No bus drivers? Stillwater swim coach Brian Luke drives his own

After warmups at Stillwater Middle School on Saturday morning, swim coach Brian Luke grabbed three bottles of Diet Pepsi and headed to the bus that would take his team to their meet in Cottage Grove.

Instead of taking a seat in the back, Luke, 69, of Stillwater, hopped into the driver’s seat, stored his drinks – “my one addiction,” he said – and fastened his seat belt. Once the boys were situated, Luke put the bus in gear and drove away.

It’s a scene that Luke has repeated hundreds of times since he got his commercial driver’s license and started driving school buses in 2001.

Back then, the bus company contracted by Stillwater Area Public Schools had plenty of school buses, but not enough drivers to get students to activities, Luke said.

“They sent out a communique to all the coaches from the bus company that said, ‘We’ll pay for you to get your license, and we’ll pay you to take your team to meets,’” he said. “I thought, ‘Well, that’s a no-brainer since I’m going to the meets anyway,’ so I got my license, and I’ve been doing it ever since.”

Driving the bus makes life less stressful during the swim seasons, said Luke, who has coached the boys’ and girls’ swim teams at Stillwater Area High School since 1975.

“It’s nice to know the bus is going to be on time, and it will be where it’s supposed to be – that’s always a load off my mind,” he said. “Every coach, every time they go or leave something, it’s always, ‘Well, is the bus going to be here?’ Well, that problem has been eliminated, so that’s been nice.”

In the spring, when he’s not coaching, Luke helps out by driving the Stillwater Area High School’s track, tennis, synchronized swimming, lacrosse and baseball teams.

Luke, a retired Oakland Middle School science teacher, also sometimes drives students to field trips during the day. “I can do it as long as they’re done by 1 o’clock,” he said. “I need to be back here in time for practice.”

Bus driver wisdom

Brian Luke gets ready to depart from Stillwater Middle School with the junior varsity boys swim team. In the spring, when he’s not coaching, Luke helps out by driving other sports teams from Stillwater Area High School. (John Autey / Pioneer Press)

In more than 20 years of driving a school bus, Luke said he has never had a flat tire, run out of gas or gotten lost. “I’ve been out driving in some weather I probably shouldn’t have been driving in, but knock on wood, I haven’t put one in the ditch yet, so that’s good,” he said.

The hardest part of driving a school bus is maneuvering its 45-foot length, Luke said. “You don’t want to get jammed up when you have to do a U-turn or a turnaround in a crowded area like a parking lot,” he said. “You have to watch what roads you turn on, so you don’t end up on a dead end.”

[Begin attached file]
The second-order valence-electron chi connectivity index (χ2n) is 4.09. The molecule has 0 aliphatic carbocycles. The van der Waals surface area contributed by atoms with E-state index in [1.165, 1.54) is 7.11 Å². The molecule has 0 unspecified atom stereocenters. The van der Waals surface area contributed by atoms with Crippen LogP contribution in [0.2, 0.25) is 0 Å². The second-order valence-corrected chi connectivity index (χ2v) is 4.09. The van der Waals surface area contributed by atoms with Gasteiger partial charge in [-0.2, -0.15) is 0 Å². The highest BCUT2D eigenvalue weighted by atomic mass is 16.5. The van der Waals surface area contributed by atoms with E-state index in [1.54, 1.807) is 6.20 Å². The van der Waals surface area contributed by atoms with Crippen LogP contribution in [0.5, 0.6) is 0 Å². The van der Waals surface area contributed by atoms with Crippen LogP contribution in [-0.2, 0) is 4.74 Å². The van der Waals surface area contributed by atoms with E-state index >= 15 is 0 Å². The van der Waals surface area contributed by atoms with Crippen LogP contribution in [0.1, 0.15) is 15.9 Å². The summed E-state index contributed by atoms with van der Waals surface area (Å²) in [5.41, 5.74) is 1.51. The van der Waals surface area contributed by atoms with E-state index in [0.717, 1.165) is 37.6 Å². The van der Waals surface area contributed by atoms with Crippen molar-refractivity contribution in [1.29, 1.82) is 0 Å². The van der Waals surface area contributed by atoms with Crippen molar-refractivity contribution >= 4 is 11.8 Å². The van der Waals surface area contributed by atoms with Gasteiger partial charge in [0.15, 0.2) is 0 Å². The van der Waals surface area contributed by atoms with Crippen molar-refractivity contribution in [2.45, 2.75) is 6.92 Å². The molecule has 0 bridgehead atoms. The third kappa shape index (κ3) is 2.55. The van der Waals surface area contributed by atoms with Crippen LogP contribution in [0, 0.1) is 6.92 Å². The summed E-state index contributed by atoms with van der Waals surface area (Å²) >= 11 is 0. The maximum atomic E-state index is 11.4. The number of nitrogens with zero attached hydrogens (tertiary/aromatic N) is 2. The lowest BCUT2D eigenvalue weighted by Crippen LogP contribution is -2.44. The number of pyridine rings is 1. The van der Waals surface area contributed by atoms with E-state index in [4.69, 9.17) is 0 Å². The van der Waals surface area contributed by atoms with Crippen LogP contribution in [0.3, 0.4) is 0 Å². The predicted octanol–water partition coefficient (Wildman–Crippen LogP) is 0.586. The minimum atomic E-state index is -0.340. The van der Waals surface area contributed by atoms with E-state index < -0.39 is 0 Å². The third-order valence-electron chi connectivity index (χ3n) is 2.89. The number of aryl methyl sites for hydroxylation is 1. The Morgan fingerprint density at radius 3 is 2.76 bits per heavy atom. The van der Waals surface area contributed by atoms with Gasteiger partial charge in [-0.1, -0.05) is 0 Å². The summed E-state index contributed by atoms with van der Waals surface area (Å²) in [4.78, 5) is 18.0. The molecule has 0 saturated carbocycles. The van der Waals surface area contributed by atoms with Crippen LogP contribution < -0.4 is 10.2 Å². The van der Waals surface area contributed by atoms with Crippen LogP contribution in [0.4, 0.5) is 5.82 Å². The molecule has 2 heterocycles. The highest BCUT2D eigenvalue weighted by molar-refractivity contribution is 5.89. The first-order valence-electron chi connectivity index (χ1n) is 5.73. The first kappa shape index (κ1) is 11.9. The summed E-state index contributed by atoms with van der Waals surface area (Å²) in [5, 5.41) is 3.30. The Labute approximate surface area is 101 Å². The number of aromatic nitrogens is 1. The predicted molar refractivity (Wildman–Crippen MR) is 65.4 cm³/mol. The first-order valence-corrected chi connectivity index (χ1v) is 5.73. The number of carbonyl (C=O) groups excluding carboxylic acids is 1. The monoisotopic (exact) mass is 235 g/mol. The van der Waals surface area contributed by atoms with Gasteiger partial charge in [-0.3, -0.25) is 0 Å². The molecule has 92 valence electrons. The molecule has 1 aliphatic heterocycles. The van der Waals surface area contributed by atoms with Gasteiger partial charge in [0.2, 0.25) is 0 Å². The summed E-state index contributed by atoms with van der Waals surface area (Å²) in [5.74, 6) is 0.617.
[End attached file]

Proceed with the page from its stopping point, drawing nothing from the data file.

Luke, who owns a red 2019 Chevrolet Silverado Trail Boss, said he also had to get used to a difference in acceleration. “Moving in and out of traffic, you have to be a little more careful … because you can’t just shoot up there and move in,” he said. “If you’re going to pass a car, it takes awhile. You have to be aware of that.”

Drivers are not allowed to put a school bus in reverse at a school without permission, but “sometimes you get jammed up,” he said. “If you’re out on the road, it’s best to get spotters. You need to get someone to get down and look because it’s very difficult to see back there.”

Luke said he has learned to park the bus at an angle in parking lots at sporting events, so he can “drive out of there and make a turn.”

“You have to be cognizant of where you park it because the cars coming in could care less,” he said. “They’ll park right up to your front or back bumper. When the parking lot gets full, it’s tight to turn those buses. Luckily, I’ve never hooked a car, but there have been some pretty tight squeezes.”

‘Whoops! There’s Coach Luke’

Nathan Volkman, one of the captains of the boys swim team, said he likes having Coach Luke drive the team’s school bus. “It sets us apart from other teams,” said Volkman, 18, of Oak Park Heights, who competes in the 100-yard backstroke and 200-yard individual-medley relay. “Other coaches are really focused on the meet, and he’s just, like, driving the bus.”

Captain Jaden Petersen, 18, of West Lakeland Township, said he and his teammates like giving Luke a hard time if he slams on the brakes or drives over a curb. “We’re, like, ‘Whoops! There’s Coach Luke,’” He said. “It’s fun because we know him. It’s not like it’s a random bus driver.”

A bus driver as seen in his overhead mirror.
Brian Luke, longtime swimming and diving coach for Stillwater Area High School, started driving school buses in 2001. (John Autey / Pioneer Press)

Luke tunes the speakers on the pool deck and underwater at practices to his favorite radio station, KOOL-108, but the boys can listen to whatever they want on the bus, Petersen said.

Assistant Swim Coach Torie Buberl is one of Luke’s former swimmers. She graduated from SAHS in 2011, and Luke drove the school bus to and from swim meets when she was competing, she said.

“He’s aware of everything: red lights, green lights, what’s going to happen, the quickest routes,” she said.

Luke and other school bus drivers will be recognized on Wednesday as part of School Bus Driver Appreciation Day in Minnesota. School districts, bus organizations and communities will host a range of events meant to honor the drivers and draw attention to the statewide bus driver shortage. Among the tributes planned: a proclamation by Gov. Tim Walz, and the I-35W bridge will be lit yellow.

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